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Tractor Pulling Discussion Forum

Re: 2 cyl 820 intake

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Author  [Modern View]

01-04-2013 11:12:15

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My head was worked and ported out some and now has 3-1/16" diameter intake valves and my old intakes are now the exhaust. The folks that did this have some sort of gadget that shows the flow? I was just ball parking the 4" but it should be around that I'm guessing. Factory hole is about 3" which would be about 7 square inches. 4" would be about 12-1/2 square inches.
The shop that did the head work suggested removing the original intake and whipping something up but I didn't have time when I got the thing put together. I'm not hard core and can live with guesstimates...

I had a couple thoughts to come up with roughly 4"
One was at 780 cubic inches I'm about 173% of original and intake wise... to go from roughly 3" to 4" would be about 178% of original. Close enough?

The other thought was measure the new opening for the pair of intakes and try to roughly match it's opening size to same cubic inch tube. Because anything beyond the size of the opening at the top of the head would seem to me to be an error to the safe side?
But when you say ... want to maintain velocity... I'm not sure how bigger from the head out could effect that anyway? Wouldn't the velocity of the air being sucked in be dependent solely on the speed that the piston retracts and its volume vs. the size of the smallest cross sectional area of any part of the air path?
Unless maybe you're thinking gasoline and carburetion help atomize the fuel? This is diesel and I'd think that jamming as much air in the holes as possible with the least amount of restriction would be the most desirable scenario. Denser cold air as buickanddeere mentioned and lots of it to make heat and give the air needed to burn possibly more fuel. Then the injector tip and its spray pattern and maybe the shape of the head of the piston would be the factor for the swirl or some turbulent action for a more complete burn.

I'd like to know more about the velocity thing if I'm mistaken. I sure don't want to bother with this if there's nothing to gain or even worse... if it'd create losses.

I'll have to get measurements in the spring when the tarp comes off the thing. In the meantime I might try to ballpark the offset required and lay something out in cad to see how sharp the bends would need to be to fit in my envelope of trying to use the same hood hole.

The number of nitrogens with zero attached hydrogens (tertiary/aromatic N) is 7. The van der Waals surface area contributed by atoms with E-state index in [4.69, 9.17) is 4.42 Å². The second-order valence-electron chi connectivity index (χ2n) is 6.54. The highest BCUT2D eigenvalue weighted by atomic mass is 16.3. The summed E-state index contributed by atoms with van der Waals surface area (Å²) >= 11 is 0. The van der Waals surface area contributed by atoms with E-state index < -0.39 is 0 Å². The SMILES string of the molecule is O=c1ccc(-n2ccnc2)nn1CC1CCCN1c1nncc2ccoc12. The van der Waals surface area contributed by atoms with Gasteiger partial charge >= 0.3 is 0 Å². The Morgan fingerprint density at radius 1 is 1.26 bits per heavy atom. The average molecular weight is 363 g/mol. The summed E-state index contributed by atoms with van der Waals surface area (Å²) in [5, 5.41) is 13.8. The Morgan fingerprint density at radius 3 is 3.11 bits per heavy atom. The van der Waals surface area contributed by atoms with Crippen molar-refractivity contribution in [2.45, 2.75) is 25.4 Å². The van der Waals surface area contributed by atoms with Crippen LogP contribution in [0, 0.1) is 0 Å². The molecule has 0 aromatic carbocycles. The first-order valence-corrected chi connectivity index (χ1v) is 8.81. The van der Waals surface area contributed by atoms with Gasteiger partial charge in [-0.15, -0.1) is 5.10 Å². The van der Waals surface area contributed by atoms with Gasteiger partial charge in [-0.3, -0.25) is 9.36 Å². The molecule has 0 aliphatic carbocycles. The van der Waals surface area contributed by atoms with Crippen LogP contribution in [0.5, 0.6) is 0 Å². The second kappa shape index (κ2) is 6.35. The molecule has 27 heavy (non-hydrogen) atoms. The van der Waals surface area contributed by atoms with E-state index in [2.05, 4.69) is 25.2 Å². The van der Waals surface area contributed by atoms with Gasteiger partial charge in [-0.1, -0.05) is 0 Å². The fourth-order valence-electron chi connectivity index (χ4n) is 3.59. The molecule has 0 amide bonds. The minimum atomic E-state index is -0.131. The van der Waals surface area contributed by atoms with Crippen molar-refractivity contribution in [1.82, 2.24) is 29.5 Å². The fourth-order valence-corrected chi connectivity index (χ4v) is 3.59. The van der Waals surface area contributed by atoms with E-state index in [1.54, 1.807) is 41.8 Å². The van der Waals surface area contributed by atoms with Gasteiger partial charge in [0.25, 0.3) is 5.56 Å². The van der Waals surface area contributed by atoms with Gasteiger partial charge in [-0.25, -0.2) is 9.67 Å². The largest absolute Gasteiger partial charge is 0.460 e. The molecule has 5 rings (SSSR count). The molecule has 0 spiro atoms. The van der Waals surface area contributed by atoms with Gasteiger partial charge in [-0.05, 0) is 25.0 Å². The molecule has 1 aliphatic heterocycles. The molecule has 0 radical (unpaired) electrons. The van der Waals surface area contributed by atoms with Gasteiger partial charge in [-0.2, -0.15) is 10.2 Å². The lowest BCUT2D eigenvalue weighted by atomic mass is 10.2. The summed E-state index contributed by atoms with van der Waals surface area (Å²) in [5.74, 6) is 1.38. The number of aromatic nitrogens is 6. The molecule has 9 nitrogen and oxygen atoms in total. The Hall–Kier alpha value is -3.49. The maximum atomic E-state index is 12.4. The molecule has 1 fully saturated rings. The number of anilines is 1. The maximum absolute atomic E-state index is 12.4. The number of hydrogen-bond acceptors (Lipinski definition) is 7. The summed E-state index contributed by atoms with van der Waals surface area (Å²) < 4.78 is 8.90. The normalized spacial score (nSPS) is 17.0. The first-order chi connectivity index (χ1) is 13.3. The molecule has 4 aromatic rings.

I'll have to check but I'm pretty sure our biggest conduit bender here at the shop is probably under about 2". More I think of it probably not gonna be a hand bender for the big stuff. I'll need to ask around and see if anybody I know has access to something that'd bend something like this. And I'll check Summit to see if I could piece something together.

Appreciate the ideas and any further input you might have...


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01-04-2013 18:28:01

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 Re: 2 cyl 820 intake in reply to Rwolfejr, 01-04-2013 11:12:15  
Bob, a smaller diameter intake pprt inncreases the velocity of the air entering, and by changing the length or diameter you can 'tune' the intake to actually ram air into the cylinders at a slightly positive pressure. Google intake tuning, ram air etc. There are several calculators you can use. Input bore, stroke, rpm, valve size, runner & plenum size etc. This works on direct injected engines also, both gas & diesel. Great stuff! Good luck

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01-04-2013 15:09:34

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 Re: 2 cyl 820 intake in reply to Rwolfejr, 01-04-2013 11:12:15  
Flow disturbances such as bends, ledges, lips, edges,port bowls,valve stems, valve seats and valves are the primary restrictions. Overall diameter of the straight sections of flow is much less important. The transittion from intake pipe to head port will be vital. Without a flow bench every step of the way and trying dozens of different port shapes. Guessing fluid dynamics can be hit and miss at best. Sometimes an odd shaped kink will assist flow.

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